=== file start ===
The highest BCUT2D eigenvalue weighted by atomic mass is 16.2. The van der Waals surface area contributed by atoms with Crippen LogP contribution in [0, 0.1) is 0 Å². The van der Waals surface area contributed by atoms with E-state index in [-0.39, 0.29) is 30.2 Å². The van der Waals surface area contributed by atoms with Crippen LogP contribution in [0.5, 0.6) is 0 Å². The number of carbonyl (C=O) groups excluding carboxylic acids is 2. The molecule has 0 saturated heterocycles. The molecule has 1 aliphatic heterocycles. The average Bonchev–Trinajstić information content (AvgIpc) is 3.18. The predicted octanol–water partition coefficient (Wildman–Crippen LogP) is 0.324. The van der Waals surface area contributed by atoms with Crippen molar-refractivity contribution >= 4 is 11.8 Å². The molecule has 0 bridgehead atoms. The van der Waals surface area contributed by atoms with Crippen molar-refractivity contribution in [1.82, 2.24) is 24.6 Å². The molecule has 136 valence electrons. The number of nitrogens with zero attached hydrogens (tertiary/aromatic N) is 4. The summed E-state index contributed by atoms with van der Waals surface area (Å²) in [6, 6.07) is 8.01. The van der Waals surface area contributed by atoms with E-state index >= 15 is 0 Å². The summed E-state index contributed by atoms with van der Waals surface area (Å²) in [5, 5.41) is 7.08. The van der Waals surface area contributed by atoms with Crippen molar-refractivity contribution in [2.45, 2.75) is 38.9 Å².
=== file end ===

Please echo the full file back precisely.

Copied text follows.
The highest BCUT2D eigenvalue weighted by atomic mass is 16.2. The van der Waals surface area contributed by atoms with Crippen LogP contribution in [0, 0.1) is 0 Å². The van der Waals surface area contributed by atoms with E-state index in [-0.39, 0.29) is 30.2 Å². The van der Waals surface area contributed by atoms with Crippen LogP contribution in [0.5, 0.6) is 0 Å². The number of carbonyl (C=O) groups excluding carboxylic acids is 2. The molecule has 0 saturated heterocycles. The molecule has 1 aliphatic heterocycles. The average Bonchev–Trinajstić information content (AvgIpc) is 3.18. The predicted octanol–water partition coefficient (Wildman–Crippen LogP) is 0.324. The van der Waals surface area contributed by atoms with Crippen molar-refractivity contribution >= 4 is 11.8 Å². The molecule has 0 bridgehead atoms. The van der Waals surface area contributed by atoms with Crippen molar-refractivity contribution in [1.82, 2.24) is 24.6 Å². The molecule has 136 valence electrons. The number of nitrogens with zero attached hydrogens (tertiary/aromatic N) is 4. The summed E-state index contributed by atoms with van der Waals surface area (Å²) in [6, 6.07) is 8.01. The van der Waals surface area contributed by atoms with E-state index >= 15 is 0 Å². The summed E-state index contributed by atoms with van der Waals surface area (Å²) in [5, 5.41) is 7.08. The van der Waals surface area contributed by atoms with Crippen molar-refractivity contribution in [2.45, 2.75) is 38.9 Å².